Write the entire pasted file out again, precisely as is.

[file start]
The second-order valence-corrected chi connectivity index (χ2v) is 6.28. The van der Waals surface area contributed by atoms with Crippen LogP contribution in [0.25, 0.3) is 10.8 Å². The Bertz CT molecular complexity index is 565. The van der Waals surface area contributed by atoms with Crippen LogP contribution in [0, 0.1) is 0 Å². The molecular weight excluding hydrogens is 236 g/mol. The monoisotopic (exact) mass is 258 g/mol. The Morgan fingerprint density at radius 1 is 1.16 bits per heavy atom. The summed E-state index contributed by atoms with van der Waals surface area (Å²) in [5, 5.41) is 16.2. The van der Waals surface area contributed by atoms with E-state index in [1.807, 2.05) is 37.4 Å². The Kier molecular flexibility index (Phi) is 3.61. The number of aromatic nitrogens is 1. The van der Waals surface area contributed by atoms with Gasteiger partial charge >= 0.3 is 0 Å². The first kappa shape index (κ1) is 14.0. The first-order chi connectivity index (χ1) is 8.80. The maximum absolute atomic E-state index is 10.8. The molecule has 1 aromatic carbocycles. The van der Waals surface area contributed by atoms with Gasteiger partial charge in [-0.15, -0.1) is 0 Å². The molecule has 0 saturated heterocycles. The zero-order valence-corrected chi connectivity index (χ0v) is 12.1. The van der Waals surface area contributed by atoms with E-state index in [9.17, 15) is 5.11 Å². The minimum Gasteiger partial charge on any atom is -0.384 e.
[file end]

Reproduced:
The second-order valence-corrected chi connectivity index (χ2v) is 6.28. The van der Waals surface area contributed by atoms with Crippen LogP contribution in [0.25, 0.3) is 10.8 Å². The Bertz CT molecular complexity index is 565. The van der Waals surface area contributed by atoms with Crippen LogP contribution in [0, 0.1) is 0 Å². The molecular weight excluding hydrogens is 236 g/mol. The monoisotopic (exact) mass is 258 g/mol. The Morgan fingerprint density at radius 1 is 1.16 bits per heavy atom. The summed E-state index contributed by atoms with van der Waals surface area (Å²) in [5, 5.41) is 16.2. The van der Waals surface area contributed by atoms with E-state index in [1.807, 2.05) is 37.4 Å². The Kier molecular flexibility index (Phi) is 3.61. The number of aromatic nitrogens is 1. The van der Waals surface area contributed by atoms with Gasteiger partial charge >= 0.3 is 0 Å². The first kappa shape index (κ1) is 14.0. The first-order chi connectivity index (χ1) is 8.80. The maximum absolute atomic E-state index is 10.8. The molecule has 1 aromatic carbocycles. The van der Waals surface area contributed by atoms with Gasteiger partial charge in [-0.15, -0.1) is 0 Å². The molecule has 0 saturated heterocycles. The zero-order valence-corrected chi connectivity index (χ0v) is 12.1. The van der Waals surface area contributed by atoms with E-state index in [9.17, 15) is 5.11 Å². The minimum Gasteiger partial charge on any atom is -0.384 e.